Derek Jeter Is Now All-Time Yankee Hit King With 2,722nd Hit

September 12, 2009   ·     ·   Jump to comments
Article Source: Bleacher Report - New York Yankees

There was a baseball game played on Friday night. The Yankees lost it 10-4 to the Orioles. Truth be told, nobody cared.

Honestly, nobody is going to remember the result, not now nor down the road. Baseball fans are only going to remember that on Sept. 11, 2009, they saw baseball history.

It took 90 minutes to get Friday night’s game between the Yankees and Orioles going because of a rain delay, but the fans in the Bronx stuck around to witness a chance to see Derek Jeter surpass Lou Gehrig for the all-time Yankees hit record of 2,721.

Andy Pettitte breezed through the first inning and got through the Orioles hitters with no problem.

In the bottom of the first, Jeter came up for his first at-bat against rookie pitcher Chris Tillman. Tillman was able to make Jeter chase a breaking pitch and struck him out.

In the bottom of the third, Jeter again lead off the inning, only this time, he wasn’t getting fooled.

Jeter took a 2-0 offering from Tillman and hit the ball past first basemen Luke Scott into right field for his 2,722nd career hit, finally surpassing Gehrig for the all-time record.

Following the hit, Jeter tipped his cap to the Yankee fans, who were roaring with a standing ovation for at least five minutes. All of Jeter’s teammates then came out of the dugout and greeted him for a job well done.

Guys like Pettitte, Jorge Posada, Mariano Rivera, Joe Girardi; longtime teammates of Jeter, were there to give him a big hug and were there to witness a milestone in Yankee history.

In typical Jeter fashion, he continued on from the record by getting another hit, an RBI single in the bottom of the fourth inning to move his total to 2,723 hits. Jeter ended the night going 2-for-4.

After tonight, Jeter’s hit total will not matter. Not for another 276 hits when he is at 2,999 hits and he is on the verge of going for 3,000.

The 3,000 hit total is something no Yankee has ever done and will be an even bigger accomplishment when Jeter hits that number.

3,000 hits is practically a ticket into Cooperstown’s Hall of Fame. So far, there are 27 members of the club and in order: Pete Rose (4,256), Ty Cobb (4,191), Hank Aaron (3,771), Stan Musial (3,630), Tris Speaker (3,514), Carl Yastrzemski (3,419), Cap Anson (3,418), Honus Wagner (3,415), Paul Molitor (3,319), Eddie Collins (3,315), Willie Mays (3,283), Eddie Murray (3,255), Nap Lajoie (3,242), Cal Rikpen, Jr. (3,184), George Brett (3,154), Paul Waner (3,152), Robin Yount (3,142), Tony Gwynn (3,141), Dave Winfield (3,110), Craig Biggio (3,060), Rickey Henderson (3,055), Rod Carew (3,053), Lou Brock (3,023), Rafael Palmeiro (3,020), Wade Boggs (3,010), Al Kaline (3,007) and Roberto Clemente (3,000).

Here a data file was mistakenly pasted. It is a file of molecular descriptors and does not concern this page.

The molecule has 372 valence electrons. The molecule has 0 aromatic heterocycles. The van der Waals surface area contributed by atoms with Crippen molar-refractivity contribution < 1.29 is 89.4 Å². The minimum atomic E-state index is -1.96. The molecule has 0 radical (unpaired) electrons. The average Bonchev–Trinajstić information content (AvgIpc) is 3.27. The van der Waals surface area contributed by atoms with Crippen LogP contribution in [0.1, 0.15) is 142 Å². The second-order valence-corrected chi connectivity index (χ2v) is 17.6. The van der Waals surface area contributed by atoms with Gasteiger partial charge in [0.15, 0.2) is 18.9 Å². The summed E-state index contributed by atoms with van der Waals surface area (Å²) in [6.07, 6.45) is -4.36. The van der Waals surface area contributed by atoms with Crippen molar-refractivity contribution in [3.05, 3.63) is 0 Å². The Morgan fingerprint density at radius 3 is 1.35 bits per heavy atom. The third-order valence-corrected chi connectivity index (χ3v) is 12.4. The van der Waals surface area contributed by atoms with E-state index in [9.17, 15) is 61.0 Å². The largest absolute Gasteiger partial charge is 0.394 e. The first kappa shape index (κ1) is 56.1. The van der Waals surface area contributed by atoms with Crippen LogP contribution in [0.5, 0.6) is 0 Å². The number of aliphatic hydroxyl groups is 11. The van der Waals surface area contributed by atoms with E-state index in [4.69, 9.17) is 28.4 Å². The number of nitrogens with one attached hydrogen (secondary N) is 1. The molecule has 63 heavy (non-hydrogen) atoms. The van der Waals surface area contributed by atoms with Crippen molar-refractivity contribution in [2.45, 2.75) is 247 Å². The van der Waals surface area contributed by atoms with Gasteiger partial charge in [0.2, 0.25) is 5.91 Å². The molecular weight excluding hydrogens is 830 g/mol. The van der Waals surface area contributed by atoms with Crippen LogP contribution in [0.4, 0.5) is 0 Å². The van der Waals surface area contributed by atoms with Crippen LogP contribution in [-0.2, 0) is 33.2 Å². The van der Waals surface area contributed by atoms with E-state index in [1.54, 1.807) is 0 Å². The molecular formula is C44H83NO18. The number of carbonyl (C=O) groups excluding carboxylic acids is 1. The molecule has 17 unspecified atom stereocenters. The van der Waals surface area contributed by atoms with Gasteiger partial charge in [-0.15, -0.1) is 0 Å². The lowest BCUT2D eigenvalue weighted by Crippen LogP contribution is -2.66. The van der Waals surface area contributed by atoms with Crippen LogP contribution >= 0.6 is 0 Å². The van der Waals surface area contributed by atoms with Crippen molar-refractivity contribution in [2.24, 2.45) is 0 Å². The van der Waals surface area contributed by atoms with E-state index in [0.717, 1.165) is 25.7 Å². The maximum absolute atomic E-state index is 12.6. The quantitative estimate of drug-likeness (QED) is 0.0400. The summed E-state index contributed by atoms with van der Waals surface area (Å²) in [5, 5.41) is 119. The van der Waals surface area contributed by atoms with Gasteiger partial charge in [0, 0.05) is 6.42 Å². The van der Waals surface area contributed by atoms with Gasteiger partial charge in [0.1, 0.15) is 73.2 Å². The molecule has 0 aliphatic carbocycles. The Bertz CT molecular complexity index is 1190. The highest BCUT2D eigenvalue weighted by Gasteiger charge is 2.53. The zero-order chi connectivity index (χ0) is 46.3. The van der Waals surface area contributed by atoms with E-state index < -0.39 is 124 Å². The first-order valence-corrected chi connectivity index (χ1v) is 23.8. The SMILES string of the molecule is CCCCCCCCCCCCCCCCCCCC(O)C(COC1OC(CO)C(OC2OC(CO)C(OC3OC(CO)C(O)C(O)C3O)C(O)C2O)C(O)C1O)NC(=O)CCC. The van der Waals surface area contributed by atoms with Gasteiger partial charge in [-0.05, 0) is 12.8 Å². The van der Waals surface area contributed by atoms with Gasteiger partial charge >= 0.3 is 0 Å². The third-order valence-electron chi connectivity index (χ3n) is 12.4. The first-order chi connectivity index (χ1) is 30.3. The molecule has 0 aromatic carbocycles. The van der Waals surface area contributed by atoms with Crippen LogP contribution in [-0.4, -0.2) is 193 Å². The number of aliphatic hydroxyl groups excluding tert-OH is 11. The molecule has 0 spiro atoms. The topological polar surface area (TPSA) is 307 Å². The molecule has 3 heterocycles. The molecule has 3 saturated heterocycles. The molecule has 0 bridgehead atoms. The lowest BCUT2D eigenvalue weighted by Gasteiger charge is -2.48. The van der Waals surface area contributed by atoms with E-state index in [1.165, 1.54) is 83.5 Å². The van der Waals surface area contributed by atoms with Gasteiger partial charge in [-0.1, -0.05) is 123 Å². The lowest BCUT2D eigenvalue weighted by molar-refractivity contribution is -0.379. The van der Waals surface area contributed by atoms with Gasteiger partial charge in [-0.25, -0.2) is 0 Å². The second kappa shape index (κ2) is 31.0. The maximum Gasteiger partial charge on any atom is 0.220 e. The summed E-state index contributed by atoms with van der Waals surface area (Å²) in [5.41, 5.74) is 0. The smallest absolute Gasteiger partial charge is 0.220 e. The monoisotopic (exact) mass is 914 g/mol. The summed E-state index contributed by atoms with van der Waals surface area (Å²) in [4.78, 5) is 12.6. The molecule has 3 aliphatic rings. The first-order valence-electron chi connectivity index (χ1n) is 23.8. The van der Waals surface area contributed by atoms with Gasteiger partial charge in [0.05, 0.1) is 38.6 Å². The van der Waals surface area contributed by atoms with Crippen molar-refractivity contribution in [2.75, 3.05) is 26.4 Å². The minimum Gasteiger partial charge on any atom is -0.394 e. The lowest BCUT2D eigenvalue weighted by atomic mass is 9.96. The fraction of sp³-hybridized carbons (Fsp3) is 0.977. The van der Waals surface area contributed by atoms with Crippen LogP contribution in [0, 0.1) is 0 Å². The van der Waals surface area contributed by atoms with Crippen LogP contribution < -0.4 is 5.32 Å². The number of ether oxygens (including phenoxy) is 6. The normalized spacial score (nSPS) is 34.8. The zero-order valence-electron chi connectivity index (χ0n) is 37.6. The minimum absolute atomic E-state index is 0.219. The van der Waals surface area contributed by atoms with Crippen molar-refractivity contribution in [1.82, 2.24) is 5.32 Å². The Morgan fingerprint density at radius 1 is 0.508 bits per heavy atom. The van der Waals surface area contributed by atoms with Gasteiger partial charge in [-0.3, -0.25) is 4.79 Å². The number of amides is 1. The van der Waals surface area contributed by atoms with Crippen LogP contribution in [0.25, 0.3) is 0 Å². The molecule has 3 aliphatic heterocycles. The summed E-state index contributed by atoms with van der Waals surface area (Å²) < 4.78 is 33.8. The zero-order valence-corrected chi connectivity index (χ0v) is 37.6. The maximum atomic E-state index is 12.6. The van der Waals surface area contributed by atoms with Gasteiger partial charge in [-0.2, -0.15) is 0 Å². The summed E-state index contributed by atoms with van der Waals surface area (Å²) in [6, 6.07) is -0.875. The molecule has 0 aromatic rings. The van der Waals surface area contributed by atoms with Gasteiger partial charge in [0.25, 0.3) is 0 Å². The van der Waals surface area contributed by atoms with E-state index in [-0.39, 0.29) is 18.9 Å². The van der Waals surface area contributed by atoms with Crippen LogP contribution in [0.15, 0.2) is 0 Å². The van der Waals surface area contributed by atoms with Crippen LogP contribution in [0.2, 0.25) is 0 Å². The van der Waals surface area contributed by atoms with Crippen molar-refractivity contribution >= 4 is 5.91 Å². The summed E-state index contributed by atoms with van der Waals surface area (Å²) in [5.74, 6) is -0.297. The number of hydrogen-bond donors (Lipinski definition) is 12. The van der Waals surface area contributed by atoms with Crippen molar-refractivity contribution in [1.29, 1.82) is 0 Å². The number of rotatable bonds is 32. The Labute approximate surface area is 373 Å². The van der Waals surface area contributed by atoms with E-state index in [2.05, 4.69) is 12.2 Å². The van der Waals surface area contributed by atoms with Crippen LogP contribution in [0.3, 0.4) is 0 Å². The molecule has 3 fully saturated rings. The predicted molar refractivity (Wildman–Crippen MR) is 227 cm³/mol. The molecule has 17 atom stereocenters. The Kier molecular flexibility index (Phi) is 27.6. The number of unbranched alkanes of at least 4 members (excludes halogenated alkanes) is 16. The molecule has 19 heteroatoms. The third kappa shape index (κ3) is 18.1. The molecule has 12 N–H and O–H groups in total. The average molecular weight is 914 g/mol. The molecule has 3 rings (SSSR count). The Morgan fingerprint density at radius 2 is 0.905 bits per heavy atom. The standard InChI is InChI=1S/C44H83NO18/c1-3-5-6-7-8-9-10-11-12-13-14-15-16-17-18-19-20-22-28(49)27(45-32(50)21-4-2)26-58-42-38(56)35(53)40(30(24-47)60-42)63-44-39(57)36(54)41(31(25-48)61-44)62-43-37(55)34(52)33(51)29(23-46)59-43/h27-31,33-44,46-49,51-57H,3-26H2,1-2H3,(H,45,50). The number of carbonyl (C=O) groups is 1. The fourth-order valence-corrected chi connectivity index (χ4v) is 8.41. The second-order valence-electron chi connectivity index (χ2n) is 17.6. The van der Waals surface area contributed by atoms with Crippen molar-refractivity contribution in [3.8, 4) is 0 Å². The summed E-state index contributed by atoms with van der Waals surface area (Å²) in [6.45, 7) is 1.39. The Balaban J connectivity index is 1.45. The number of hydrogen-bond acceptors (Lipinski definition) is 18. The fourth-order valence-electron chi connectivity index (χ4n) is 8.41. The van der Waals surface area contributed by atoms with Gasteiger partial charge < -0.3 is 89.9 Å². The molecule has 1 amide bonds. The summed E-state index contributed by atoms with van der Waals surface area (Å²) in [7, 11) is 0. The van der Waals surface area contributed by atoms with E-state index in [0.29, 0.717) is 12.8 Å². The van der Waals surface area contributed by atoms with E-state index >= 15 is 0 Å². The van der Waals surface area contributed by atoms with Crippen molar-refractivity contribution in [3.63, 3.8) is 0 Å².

Of the 27, Rose, Biggio and Palmeiro are not in the Hall of Fame, but when Biggio’s turn comes, he should be a first-ballot inductee.

At 35, and now at 2,723 hits, as long as Jeter stays healthy, there should be no reason why he can’t get to 3,000 hits by the 2011 season. Jeter averages around the 200-215 hit mark per season and might not hit the mark in 2010.

According to Michael Kay on YES, he discussed a conversation two years ago with former Yankees General Manager Gene Michael where Jeter asked Michael if he thought Jeter could play another 10 years. If Jeter continued on his normal pace for another eight seasons with 200 hits, that’s another 1,600 hits, which would put him around 4,323 to surpass Rose.

Even if Jeter averages 180 hits for the next eight years, that’s 1,440 hits, which would put him around 4,161, which would be third all-time behind Rose and Cobb.

Jeter’s pace depends on how healthy he stays over the course of the rest of his career, but Jeter has always stayed in top physical shape and even dedicated himself in the winter to getting in better shape to play defense, so there should be no reason why Jeter can’t stick around to attempt 4,000-plus hits.

Now that the hit record is out of the way, Jeter can re-shift his attentions back on the American League pennant race, because it’s not over yet with 20 games to go and the Red Sox 8 1/2 behind.

Jeter has always played better focusing more on team-first records more than personal stats and goals, so with a clear mind, Jeter should be back to playing the great baseball he has been all year in 2009.

As a proud Yankee fan who witnessed Jeter’s rookie season and has grown up watching Jeter’s career unfold, I can not be more happier he accomplished the record, but Jeter is far from being done. Jeter has many more milestones to go on his path to Cooperstown.

Friday night was Jeter’s night. Up until 8:30 p.m., Sept. 11 was a night of remembrance of the attacks eight years ago. But when the game started, the only thing that mattered was Jeter, and he came through for all the fans who have been supporting him since 1996.

Many congratulations go out to Jeter for a job well done, and Yankee fans like myself look forward to more praise about future Jeter accomplishments.

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